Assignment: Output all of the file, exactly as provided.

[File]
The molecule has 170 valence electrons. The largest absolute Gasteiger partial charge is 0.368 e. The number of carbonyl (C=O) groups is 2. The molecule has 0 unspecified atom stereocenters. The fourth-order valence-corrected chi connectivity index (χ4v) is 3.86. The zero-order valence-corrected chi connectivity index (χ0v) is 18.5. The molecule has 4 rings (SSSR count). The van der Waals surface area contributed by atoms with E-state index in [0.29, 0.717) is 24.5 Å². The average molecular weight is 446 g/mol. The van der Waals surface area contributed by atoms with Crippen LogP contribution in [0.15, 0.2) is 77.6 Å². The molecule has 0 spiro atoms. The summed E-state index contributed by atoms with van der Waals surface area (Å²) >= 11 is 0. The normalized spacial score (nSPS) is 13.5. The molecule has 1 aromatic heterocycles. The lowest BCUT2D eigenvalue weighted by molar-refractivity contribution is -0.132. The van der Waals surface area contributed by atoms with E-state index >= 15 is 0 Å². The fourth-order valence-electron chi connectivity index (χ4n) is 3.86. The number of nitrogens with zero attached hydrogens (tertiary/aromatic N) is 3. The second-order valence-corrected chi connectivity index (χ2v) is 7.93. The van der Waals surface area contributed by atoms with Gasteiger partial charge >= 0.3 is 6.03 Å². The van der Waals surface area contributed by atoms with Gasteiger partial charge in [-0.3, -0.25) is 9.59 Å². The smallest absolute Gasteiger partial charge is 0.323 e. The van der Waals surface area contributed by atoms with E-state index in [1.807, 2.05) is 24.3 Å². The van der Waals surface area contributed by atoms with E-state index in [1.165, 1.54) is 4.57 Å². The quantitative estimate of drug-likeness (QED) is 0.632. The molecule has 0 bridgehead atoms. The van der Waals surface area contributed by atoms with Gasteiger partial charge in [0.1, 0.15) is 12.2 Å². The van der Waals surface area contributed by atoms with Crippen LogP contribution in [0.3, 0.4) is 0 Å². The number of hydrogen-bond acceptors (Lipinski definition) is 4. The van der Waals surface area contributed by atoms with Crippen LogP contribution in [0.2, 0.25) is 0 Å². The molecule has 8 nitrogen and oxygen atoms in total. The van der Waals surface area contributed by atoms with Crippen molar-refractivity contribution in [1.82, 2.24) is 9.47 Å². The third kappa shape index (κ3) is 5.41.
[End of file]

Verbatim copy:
The molecule has 170 valence electrons. The largest absolute Gasteiger partial charge is 0.368 e. The number of carbonyl (C=O) groups is 2. The molecule has 0 unspecified atom stereocenters. The fourth-order valence-corrected chi connectivity index (χ4v) is 3.86. The zero-order valence-corrected chi connectivity index (χ0v) is 18.5. The molecule has 4 rings (SSSR count). The van der Waals surface area contributed by atoms with E-state index in [0.29, 0.717) is 24.5 Å². The average molecular weight is 446 g/mol. The van der Waals surface area contributed by atoms with Crippen LogP contribution in [0.15, 0.2) is 77.6 Å². The molecule has 0 spiro atoms. The summed E-state index contributed by atoms with van der Waals surface area (Å²) >= 11 is 0. The normalized spacial score (nSPS) is 13.5. The molecule has 1 aromatic heterocycles. The lowest BCUT2D eigenvalue weighted by molar-refractivity contribution is -0.132. The van der Waals surface area contributed by atoms with E-state index >= 15 is 0 Å². The fourth-order valence-electron chi connectivity index (χ4n) is 3.86. The number of nitrogens with zero attached hydrogens (tertiary/aromatic N) is 3. The second-order valence-corrected chi connectivity index (χ2v) is 7.93. The van der Waals surface area contributed by atoms with Gasteiger partial charge >= 0.3 is 6.03 Å². The van der Waals surface area contributed by atoms with Gasteiger partial charge in [-0.3, -0.25) is 9.59 Å². The smallest absolute Gasteiger partial charge is 0.323 e. The van der Waals surface area contributed by atoms with E-state index in [1.807, 2.05) is 24.3 Å². The van der Waals surface area contributed by atoms with E-state index in [1.165, 1.54) is 4.57 Å². The quantitative estimate of drug-likeness (QED) is 0.632. The molecule has 0 bridgehead atoms. The van der Waals surface area contributed by atoms with Gasteiger partial charge in [0.1, 0.15) is 12.2 Å². The van der Waals surface area contributed by atoms with Crippen LogP contribution in [0.3, 0.4) is 0 Å². The number of hydrogen-bond acceptors (Lipinski definition) is 4. The van der Waals surface area contributed by atoms with Crippen LogP contribution in [0.2, 0.25) is 0 Å². The molecule has 8 nitrogen and oxygen atoms in total. The van der Waals surface area contributed by atoms with Crippen molar-refractivity contribution in [1.82, 2.24) is 9.47 Å². The third kappa shape index (κ3) is 5.41.